2021-2022 Season

In accordance with State of Washington guidance for institutes of higher education, Whitman College is a fully vaccinated campus community. As such, all visiting audience members for our 2021-2022 season must show proof of being fully vaccinated against COVID-19 upon entrance to any event at Harper Joy Theater. Additionally, we are requiring all individuals, including those who are fully vaccinated, to wear face masks when they are indoors in group settings or public spaces. These protocols are subject to change at the discretion of the college in response to the evolving pandemic circumstances.

The Revolutionists

by Lauren Gunderson

Directed by Christopher Petit

September 30–October 3, 2021

Four beautiful, badass women lose their heads in this irreverent, girl-powered comedy set during the French Revolution’s Reign of Terror. Playwright Olympe de Gouges, assassin Charlotte Corday, former queen (and fan of ribbons) Marie Antoinette, and Haitian rebel Marianne Angelle hang out, murder Marat, and try to beat back the extremist insanity in 1793 Paris. This grand and dream-tweaked comedy is about violence and legacy, art and activism, feminism and terrorism, compatriots and chosen sisters, and how we actually go about changing the world. It’s a true story. Or total fiction. Or a play about a play. Or a raucous resurrection…that ends in a song and a scaffold.

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GHOST PIXCELLS

Concert Director - Renée Archibald

October 28–31, 2021

Featuring three new dance performances by choreographers Renée Archibald, Peter de Grasse, and Kathleen Kelley + Christian Von Howard. 

The Penelopiad

by Margaret Atwood

Directed by Laura Hope

December 9–12, 2021

In Homer's "Odyssey", Penelope - wife of Odysseus and cousin of the beautiful Helen of Troy - is portrayed as the quintessential faithful wife, her story a salutary lesson through the ages. Left alone for twenty years when Odysseus goes off to fight in the Trojan War after the abduction of Helen, Penelope manages, in the face of scandalous rumors, to maintain the kingdom of Ithaca, to bring up her wayward son, and keep over a hundred suitors at bay. When Odysseus finally comes home after enduring hardships, overcoming monsters and sleeping with goddesses, he kills her suitors and - curiously - twelve of her maids. In a splendid contemporary twist to the ancient story, Margaret Atwood has chosen to give the telling of it to Penelope and to her twelve hanged maids, asking: 'What led to the hanging of the maids, and what was Penelope really up to?'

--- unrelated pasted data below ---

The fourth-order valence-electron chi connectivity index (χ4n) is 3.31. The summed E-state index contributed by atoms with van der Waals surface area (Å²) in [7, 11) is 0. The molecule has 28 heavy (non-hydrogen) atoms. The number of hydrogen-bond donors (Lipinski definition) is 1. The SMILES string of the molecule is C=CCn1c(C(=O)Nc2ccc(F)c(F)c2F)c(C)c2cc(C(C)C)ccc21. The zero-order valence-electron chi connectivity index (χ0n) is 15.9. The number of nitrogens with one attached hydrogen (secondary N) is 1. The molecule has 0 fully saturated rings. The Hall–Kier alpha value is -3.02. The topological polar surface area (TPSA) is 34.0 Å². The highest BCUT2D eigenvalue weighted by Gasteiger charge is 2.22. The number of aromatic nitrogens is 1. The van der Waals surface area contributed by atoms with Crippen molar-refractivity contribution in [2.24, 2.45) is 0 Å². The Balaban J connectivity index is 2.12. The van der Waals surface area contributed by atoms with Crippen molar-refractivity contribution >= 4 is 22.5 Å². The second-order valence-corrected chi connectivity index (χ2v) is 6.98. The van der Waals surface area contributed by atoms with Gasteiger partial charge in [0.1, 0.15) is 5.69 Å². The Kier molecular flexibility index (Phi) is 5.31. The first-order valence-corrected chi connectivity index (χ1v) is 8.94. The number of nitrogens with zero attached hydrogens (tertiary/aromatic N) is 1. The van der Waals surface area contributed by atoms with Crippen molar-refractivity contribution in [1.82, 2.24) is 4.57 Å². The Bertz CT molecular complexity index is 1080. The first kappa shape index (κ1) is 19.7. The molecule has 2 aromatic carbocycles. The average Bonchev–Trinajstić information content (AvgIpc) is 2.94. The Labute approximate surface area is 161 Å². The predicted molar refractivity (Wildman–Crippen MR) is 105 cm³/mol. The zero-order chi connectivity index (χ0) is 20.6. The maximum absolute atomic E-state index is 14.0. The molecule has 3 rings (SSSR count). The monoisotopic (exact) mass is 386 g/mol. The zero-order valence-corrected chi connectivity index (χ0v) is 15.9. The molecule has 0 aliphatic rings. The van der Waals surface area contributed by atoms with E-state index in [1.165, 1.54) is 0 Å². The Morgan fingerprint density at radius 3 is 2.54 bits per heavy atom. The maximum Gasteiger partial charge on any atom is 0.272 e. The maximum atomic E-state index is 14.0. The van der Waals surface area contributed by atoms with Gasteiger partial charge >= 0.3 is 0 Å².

In Atwood's dazzling, playful retelling, the story becomes as wise and compassionate as it is haunting, and as wildly entertaining as it is disturbing. With wit and verve, drawing on the storytelling and poetic talent for which she herself is renowned, she gives Penelope new life and reality - and sets out to provide an answer to an ancient mystery.

One Act Play Festival

February 17–20, 2022

The annual One Act Festival, created and endowed by Physics Professor Emeritus Craig Gunsul, invites students from across the campus to submit original scripts for consideration. Three plays are selected by a jury consisting of students, faculty, and members of the Whitman community. The three chosen plays are produced by a collaborative team of students in competition for first place as determined by the audience. Join us in determining this year's winner!

Spring Studio Series

Week of March 7, 2022

The Spring Studio Series presents local and nationally recognized experimental performance artists whose works don't neatly fall under theater or dance. Presented in the intimate Freimann Studio Theater, each evening of the series features a different artist's work and each evening concludes with a moderated discussion/Q&A with the artist.

Blood at the Root

by Dominique Morisseau

Directed by Gamal Abdel Chasten

May 5–8 and 19–21, 2022

A striking new ensemble drama based on the Jena Six; six Black students who were initially charged with attempted murder for a school fight after being provoked with nooses hanging from a tree on campus. This bold new play by Dominique Morisseau (Sunset BabyDetroit '67Skeleton Crew) examines the miscarriage of justice, racial double standards, and the crises in relations between men and women of all classes and, as a result, the shattering state of Black family life.